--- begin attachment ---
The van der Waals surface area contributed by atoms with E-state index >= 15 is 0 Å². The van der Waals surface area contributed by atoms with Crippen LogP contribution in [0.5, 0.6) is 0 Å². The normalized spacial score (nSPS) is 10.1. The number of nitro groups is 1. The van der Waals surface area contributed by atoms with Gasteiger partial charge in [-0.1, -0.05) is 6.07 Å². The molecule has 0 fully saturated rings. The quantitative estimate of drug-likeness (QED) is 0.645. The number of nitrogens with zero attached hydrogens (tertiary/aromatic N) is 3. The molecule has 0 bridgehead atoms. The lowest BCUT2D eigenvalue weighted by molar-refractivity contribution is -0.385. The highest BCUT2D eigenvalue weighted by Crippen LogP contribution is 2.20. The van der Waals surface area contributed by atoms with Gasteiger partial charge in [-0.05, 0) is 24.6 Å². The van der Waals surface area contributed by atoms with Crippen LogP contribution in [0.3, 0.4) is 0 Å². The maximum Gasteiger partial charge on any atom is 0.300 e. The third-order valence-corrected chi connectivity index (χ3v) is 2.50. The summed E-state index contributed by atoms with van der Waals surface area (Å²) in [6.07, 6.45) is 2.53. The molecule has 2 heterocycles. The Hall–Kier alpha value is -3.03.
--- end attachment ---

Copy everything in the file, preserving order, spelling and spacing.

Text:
The van der Waals surface area contributed by atoms with E-state index >= 15 is 0 Å². The van der Waals surface area contributed by atoms with Crippen LogP contribution in [0.5, 0.6) is 0 Å². The normalized spacial score (nSPS) is 10.1. The number of nitro groups is 1. The van der Waals surface area contributed by atoms with Gasteiger partial charge in [-0.1, -0.05) is 6.07 Å². The molecule has 0 fully saturated rings. The quantitative estimate of drug-likeness (QED) is 0.645. The number of nitrogens with zero attached hydrogens (tertiary/aromatic N) is 3. The molecule has 0 bridgehead atoms. The lowest BCUT2D eigenvalue weighted by molar-refractivity contribution is -0.385. The highest BCUT2D eigenvalue weighted by Crippen LogP contribution is 2.20. The van der Waals surface area contributed by atoms with Gasteiger partial charge in [-0.05, 0) is 24.6 Å². The van der Waals surface area contributed by atoms with Crippen LogP contribution in [0.3, 0.4) is 0 Å². The maximum Gasteiger partial charge on any atom is 0.300 e. The third-order valence-corrected chi connectivity index (χ3v) is 2.50. The summed E-state index contributed by atoms with van der Waals surface area (Å²) in [6.07, 6.45) is 2.53. The molecule has 2 heterocycles. The Hall–Kier alpha value is -3.03.